Tax Reform Bill Proposes Significant Compensation Changes: Tax Reform Proposal Would Eliminate Nonqualified Deferred Compensation, Limit Deductions for Payments to Highly Compensated Officers and Restrict Compensation for Tax-Exempt OrganizationsOn November 2, 2017, the House of Representatives Ways and Means Committee released the first draft of its tax reform bill (the “Proposed Bill”). The Proposed Bill would make significant changes to the taxation of deferred compensation and would revise and increase the limitations on payments to highly compensated employees. However, other discussed changes to qualified plans such as “Rothification” or lowered limits on qualified plan contributions were not included. November 3, 2017
- Eliminate nonqualified deferred compensation, by requiring income inclusion when compensation (including stock options) is no longer subject to a service-based vesting requirement and repealing prospectively Sections 409A and 457A of the Internal Revenue Code.
- Eliminate the performance-based and commissions exceptions to the Section 162(m) $1 million deduction limit for compensation paid to covered employees and extend the Section 162(m) limit to the CFO and previous years’ covered employees without transition relief (meaning this limit would apply to currently outstanding performance-based awards, stock options and stock appreciation rights that pay out after 2017).
- Apply a 20% excise tax to certain highly compensated employees of tax-exempt organizations that generally tracks the Section 162(m) limitation on compensation deductions for publicly traded corporations.
Under current law, nonqualified deferred compensation plans that comply with Section 409A may permit employees to delay including compensation in income until payment is actually made (even if there is not a substantial risk of forfeiture before payment). If a plan fails to comply with Section 409A, employees are subject to an immediate income inclusion as well as additional tax and interest on amounts previously deferred. Section 457A applies to deferred compensation received from tax-indifferent parties (e.g., foreign organizations) and generally requires an income inclusion when there is no substantial risk of forfeiture.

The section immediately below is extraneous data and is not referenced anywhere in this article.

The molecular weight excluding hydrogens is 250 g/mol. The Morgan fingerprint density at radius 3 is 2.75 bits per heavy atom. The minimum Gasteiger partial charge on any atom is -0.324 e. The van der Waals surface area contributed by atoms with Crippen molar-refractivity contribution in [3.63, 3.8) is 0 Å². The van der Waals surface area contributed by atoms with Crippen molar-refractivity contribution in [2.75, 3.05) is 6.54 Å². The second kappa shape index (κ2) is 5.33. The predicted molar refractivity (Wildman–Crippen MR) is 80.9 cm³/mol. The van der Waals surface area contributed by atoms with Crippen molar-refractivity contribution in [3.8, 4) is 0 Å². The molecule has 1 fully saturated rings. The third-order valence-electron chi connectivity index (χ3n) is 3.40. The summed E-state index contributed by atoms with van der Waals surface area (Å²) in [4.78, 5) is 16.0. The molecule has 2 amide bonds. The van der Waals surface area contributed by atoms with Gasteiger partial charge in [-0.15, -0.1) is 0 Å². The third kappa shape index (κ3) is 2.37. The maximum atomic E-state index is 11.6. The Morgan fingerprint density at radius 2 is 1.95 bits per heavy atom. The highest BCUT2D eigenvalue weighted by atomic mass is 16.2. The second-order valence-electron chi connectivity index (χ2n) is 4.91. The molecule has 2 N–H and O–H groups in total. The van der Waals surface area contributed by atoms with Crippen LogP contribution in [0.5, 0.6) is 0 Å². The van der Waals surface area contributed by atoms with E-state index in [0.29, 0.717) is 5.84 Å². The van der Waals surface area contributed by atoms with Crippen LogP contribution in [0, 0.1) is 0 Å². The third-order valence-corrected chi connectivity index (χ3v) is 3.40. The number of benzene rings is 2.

Current Section 162(m) generally limits a publicly traded corporation’s ability to deduct compensation in excess of $1 million paid to “covered employees.” Due to a discrepancy between the existing text of Section 162(m) and SEC proxy disclosure requirements, the IRS has interpreted “covered employee” to mean the CEO and the three highest compensated officers (other than the CFO). Additionally, this deduction limitation does not apply to performance-based pay (including stock options) or commissions. Under current law, tax-exempt organizations do not have a restriction on compensation analogous to the 162(m) deduction limitation.
The Proposed Bill
A. Treatment of Deferred Compensation
The Proposed Bill would effectively eliminate deferred compensation by replacing Sections 409A and 457A with a new Section 409B, which would generally require an income inclusion when compensation is no longer subject to a service-based vesting requirement. Amounts includable under Section 409B would generally be treated as wages for reporting and withholding purposes. Additionally, Section 409B would provide the Treasury Department broad authority to issue regulations necessary or appropriate to carry out the purposes of 409B.
The new Section 409B would cause compensation under nonqualified deferred compensation plans to be includable in income on vesting (i.e., when there is no longer a service-based substantial risk of forfeiture). However, compensation paid within 2½ months after the end of the year in which there is no longer a substantial risk of forfeiture would not be treated as deferred. A nonqualified deferred compensation plan—defined broadly to include agreements and arrangements—would include any plan that provides for a deferral of compensation other than (1) qualified employer plans, (2) bona fide vacation leave, sick leave, compensatory time, disability pay or death benefit plans, or (3) other plans prescribed by regulations. The definition would also exclude plans consisting of certain nonexempt trusts and transfers of property in exchange for services described in Section 83 (other than stock options). New Section 409B would also expand the definition of deferred compensation to include equity-based compensation in the form of restricted stock units, stock options and stock appreciation rights, which would effectively eliminate the utility of stock options and stock appreciation rights as a form of incentive compensation.